There was also another commenter that mentioned that he should buy her another computer. I think they missed the point entirely. The computer itself was irrelevant – it was just the tool that was used to relay her teenage frothy-ness. Yes, it is natural for kids (teenagers especially) to grumble about their parents. As pissed off as you may get at your parents, however, they are still your parents. Their house, their rules, and until you start supporting yourself you don’t get much of a say in the matter. Yes, it sucks, but the parents job is to teach you how to fend for yourself, not how to go stomp-stomp-pout-pout-I-don’t-wanna often enough to get your way.

Yet another response suggested that he was violating her privacy by going around the “block” to see her Facebook wall. Again, um, how do you figure. See previous statement about parent’s house = parent’s rules. And it’s the internet. Also called the “world wide” web, remember? If it’s on the internet, it’s not “private.” Private is writing it in a diary/journal/notebook that is kept in the bedside stand. Posting anything on the internet is  potentially pouring gasoline on your future self – it doesn’t go away. Anything out there will be archived and available to search engines years from now. It wouldn’t surprise me if in the future, employers do internet checks on prospective new hires (especially for management), and what has been posted in the past could haunt you (people have been fired today for similar things). A parent’s job is to monitor their child’s activities – not  authoritarianly control them – but monitor and educate, and I’m not just talking about activities on the internet here. She failed to learn the original lesson, and I think it took escalating the consequences for it to actually sink in. Sometimes it happens like that.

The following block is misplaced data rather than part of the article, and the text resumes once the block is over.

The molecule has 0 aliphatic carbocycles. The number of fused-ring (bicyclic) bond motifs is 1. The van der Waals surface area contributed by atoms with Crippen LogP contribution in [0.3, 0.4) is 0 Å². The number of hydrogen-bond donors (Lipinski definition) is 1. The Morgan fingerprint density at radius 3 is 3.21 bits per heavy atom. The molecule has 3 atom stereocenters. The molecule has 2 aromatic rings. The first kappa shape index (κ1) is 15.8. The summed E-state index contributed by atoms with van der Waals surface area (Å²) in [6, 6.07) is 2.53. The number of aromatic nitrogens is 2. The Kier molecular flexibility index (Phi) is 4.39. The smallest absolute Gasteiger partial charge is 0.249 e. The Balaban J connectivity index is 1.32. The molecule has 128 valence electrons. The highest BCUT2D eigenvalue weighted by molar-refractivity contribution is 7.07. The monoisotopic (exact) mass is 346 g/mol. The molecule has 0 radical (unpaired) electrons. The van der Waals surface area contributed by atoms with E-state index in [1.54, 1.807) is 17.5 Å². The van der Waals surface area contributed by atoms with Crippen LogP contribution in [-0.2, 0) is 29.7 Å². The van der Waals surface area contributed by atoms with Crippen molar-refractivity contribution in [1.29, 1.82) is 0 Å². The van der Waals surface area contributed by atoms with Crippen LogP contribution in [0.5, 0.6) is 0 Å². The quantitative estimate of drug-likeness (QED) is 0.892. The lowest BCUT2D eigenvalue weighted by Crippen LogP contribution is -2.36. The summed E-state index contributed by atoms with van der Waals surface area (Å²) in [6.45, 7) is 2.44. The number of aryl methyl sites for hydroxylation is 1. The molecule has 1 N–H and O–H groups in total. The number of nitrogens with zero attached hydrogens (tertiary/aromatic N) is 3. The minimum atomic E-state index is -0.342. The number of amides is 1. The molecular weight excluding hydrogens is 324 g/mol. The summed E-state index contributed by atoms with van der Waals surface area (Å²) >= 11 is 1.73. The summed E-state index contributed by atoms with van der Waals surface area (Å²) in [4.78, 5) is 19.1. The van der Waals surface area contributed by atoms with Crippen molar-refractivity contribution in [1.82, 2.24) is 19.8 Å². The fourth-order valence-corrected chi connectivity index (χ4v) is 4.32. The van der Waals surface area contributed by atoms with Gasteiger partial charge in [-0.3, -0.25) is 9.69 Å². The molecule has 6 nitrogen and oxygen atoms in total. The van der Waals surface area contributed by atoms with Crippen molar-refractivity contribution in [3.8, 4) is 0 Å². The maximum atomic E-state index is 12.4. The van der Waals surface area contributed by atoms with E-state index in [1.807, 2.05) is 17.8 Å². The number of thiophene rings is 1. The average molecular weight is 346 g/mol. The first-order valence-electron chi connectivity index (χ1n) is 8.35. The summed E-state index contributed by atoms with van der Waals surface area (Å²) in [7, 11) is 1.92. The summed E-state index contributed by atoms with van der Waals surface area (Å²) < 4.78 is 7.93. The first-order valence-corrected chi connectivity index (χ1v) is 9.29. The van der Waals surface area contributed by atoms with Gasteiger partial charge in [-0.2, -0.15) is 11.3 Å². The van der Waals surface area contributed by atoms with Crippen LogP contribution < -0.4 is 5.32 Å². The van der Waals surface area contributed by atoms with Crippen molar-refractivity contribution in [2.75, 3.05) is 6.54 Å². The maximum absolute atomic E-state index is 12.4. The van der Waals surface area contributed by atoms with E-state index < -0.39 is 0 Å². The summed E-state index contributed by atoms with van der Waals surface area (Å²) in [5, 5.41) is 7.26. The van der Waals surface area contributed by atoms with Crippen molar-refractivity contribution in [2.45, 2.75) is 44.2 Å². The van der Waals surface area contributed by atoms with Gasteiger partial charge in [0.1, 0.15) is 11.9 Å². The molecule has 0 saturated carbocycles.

The real world doesn’t work like that, and more parents need to realize that, and understand that just because your child wants something doesn’t mean you have to give it to them.

I hope that other parents can actually think about this, not as the isolated incident that people are wanting to address, but as a reaction to a culmination of points that have been passed though – and understand that they, too, are probably walking in similar shoes. To other soon-to-be parents (or anyone planning to be a parent in the future), think about what you can do to be proactive early so you won’t have to feel that you’ve been pushed to the same limits.

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Some Work Related Rants…

A few small rants for today…. Both of these stem from the regular day job, and the… um, interesting… things that the people come up with.

First off, a question that I always ask in the process of fielding any “message” calls is to ask what kind of number the caller is leaving, usually just by asking if it’s a home phone or a cell number. If they answer that they are leaving a work number, I further clarify how late they are at work, and a possible alternate number if the caller would not be working until at least 5pm. But I get twitchy at some of the answers, especially when the caller just can’t grasp giving a straight answer. When they respond with just, “It’s my contact number” like they have a chip on the shoulder at having the question asked in the first place, I wonder if they just don’t understand the specific words that were used in the question.